Unlocking the power of the subconscious

We know that hypnotherapy works. It can help people to break bad habits, and to form new, positive ones as well as helping to restore a healthy balance in a busy, stressful world. Because it can do all these things it seems miraculous and, in a way, it is. People are naturally curious, though, as to how it can be so powerful. 

When you think about it, how often do you have to remind yourself to breathe, actively ensure your heart continues to beat or tell your individual muscles how to move when you want to, say, lift your arm or go for a walk? Of course, you don’t ever have to do that, but it all carries on working anyway. This is because the subconscious, (often referred to as the subconscious mind), looks after all of those fundamental tasks for you. 

Perhaps we could think of the subconscious as an extremely talented project manager that keeps everything ticking over nicely while we focus our attention on a myriad of other things. It just gets on with its job without having to be reminded, constantly. Occasionally, as with any good project manager, the subconscious may need additional direction in order to make changes. All of those fundamental actions continue to take place while the subconscious is addressed directly, and hypnotherapy is the means of doing this. 

A skilled hypnotherapist will use the most effective method to help their client achieve a state of deep relaxation, which is when the ‘chatter’ of the conscious mind is quietened sufficiently to allow access to the subconscious. Remembering that the subconscious can, and does, instruct the body to carry out an immeasurable number of intricate tasks simultaneously, it is important not to underestimate its power. In fact, it’s worth taking a moment to consider exactly what’s going on with you right at this moment. You’re reading this, for a start, so your eyes are taking in the information that is then decoded by your brain and translated into a form that makes sense to you. At the same time, you may be sitting down and slightly changing your position to ensure your comfort. Your brain is also sending messages to your muscles, to help you change position or even to remain in a sitting position. Your heart is pumping to enable your blood to continue to travel around your cardiovascular system, ensuring you are receiving oxygen wherever it is needed. Your lungs are taking in air in order to receive that oxygen as well as expelling carbon dioxide. You may be alerted to sounds and need to make a snap decision as to whether or not you need to take action as a result (the ringing of a phone or doorbell, for example). This is only scratching the surface, but it illustrates just how much is really going on at any given time and that the full extent of that activity is probably beyond our comprehension.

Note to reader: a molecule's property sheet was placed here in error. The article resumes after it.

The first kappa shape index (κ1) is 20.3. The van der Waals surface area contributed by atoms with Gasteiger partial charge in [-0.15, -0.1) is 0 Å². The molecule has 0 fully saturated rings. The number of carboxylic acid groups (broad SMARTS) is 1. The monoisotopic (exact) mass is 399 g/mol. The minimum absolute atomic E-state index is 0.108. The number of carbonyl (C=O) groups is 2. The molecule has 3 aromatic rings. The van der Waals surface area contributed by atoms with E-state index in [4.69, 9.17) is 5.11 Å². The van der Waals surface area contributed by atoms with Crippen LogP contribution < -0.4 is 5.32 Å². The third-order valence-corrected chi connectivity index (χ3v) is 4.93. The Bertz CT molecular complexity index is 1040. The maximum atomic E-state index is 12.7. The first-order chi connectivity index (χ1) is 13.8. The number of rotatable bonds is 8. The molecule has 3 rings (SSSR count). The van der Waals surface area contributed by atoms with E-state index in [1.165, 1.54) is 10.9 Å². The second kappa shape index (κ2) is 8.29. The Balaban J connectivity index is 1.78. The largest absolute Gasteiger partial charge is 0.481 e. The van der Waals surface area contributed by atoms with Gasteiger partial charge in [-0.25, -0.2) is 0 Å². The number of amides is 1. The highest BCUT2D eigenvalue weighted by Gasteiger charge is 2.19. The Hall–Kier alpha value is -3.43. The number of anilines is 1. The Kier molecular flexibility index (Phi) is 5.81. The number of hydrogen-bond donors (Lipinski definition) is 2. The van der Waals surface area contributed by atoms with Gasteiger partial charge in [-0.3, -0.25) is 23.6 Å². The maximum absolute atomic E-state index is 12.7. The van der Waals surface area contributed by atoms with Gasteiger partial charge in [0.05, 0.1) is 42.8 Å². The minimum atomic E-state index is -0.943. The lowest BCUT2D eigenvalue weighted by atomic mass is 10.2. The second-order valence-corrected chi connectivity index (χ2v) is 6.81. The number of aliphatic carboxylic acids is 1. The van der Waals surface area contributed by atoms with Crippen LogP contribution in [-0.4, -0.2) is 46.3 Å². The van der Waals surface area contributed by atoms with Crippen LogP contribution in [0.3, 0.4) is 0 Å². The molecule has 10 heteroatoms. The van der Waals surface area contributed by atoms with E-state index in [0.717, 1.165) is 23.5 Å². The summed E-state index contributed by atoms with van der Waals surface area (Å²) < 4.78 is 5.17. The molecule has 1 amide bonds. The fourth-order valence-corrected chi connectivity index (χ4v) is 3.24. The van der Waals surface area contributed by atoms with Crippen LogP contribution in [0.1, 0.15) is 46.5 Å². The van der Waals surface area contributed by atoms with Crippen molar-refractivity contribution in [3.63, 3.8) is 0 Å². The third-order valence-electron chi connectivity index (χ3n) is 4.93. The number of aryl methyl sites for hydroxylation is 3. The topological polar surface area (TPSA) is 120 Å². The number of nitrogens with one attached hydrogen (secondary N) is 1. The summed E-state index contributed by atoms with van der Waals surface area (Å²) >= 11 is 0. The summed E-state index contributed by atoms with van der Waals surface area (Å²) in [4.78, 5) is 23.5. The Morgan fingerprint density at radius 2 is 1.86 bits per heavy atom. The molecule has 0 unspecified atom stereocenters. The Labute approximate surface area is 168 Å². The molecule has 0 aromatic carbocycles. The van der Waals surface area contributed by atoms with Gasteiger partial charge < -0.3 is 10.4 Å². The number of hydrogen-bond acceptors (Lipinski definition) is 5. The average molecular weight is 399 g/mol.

Now, just remember that your subconscious is overseeing all of this. So its capabilities really are beyond our wildest dreams; more power than we can possibly imagine. It’s only really when we appreciate just how powerful the subconscious actually is, that we can resist any temptation to make assumptions about its limitations, and that’s when we can unlock its power to make positive changes. This is why a skilled and experienced hypnotherapist can recognise that appropriate suggestions can be made to the subconscious, in much the same way that an instruction can be given to an efficient project manager. Provided the appropriate language, unique to the hypnotherapy client’s situation, is used the desired, permanent results can be achieved easily and comfortably. Provided the hypnotherapist has the appropriate skills and experience, and the client is aware of the power of their own subconscious, life-changing results can be achieved in as little as an hour. 

When we consider the incredible power and complexity of the subconscious, it’s easy to see how adding one simple instruction can result in huge, positive changes.

Hypnotherapy Directory is not responsible for the articles published by members. The views expressed are those of the member who wrote the article.

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Written by Barbara Neill GQHP, Dyspraxia Specialist, GHR Acknowledged Supervisor

Barbara Neill is based in Kent, England, and is the daughter of Bob Neill, one of the first hypnotherapists in the U.K.
Author of "Dyspraxia and Hypnotherapy", she also specialises in helping with healthy eating and creative writing.
Barbara always aims for complete success in one session.
She is a GHR Acknowledged Hypnotherapy Supervisor.… Read more

Written by Barbara Neill GQHP, Dyspraxia Specialist, GHR Acknowledged Supervisor

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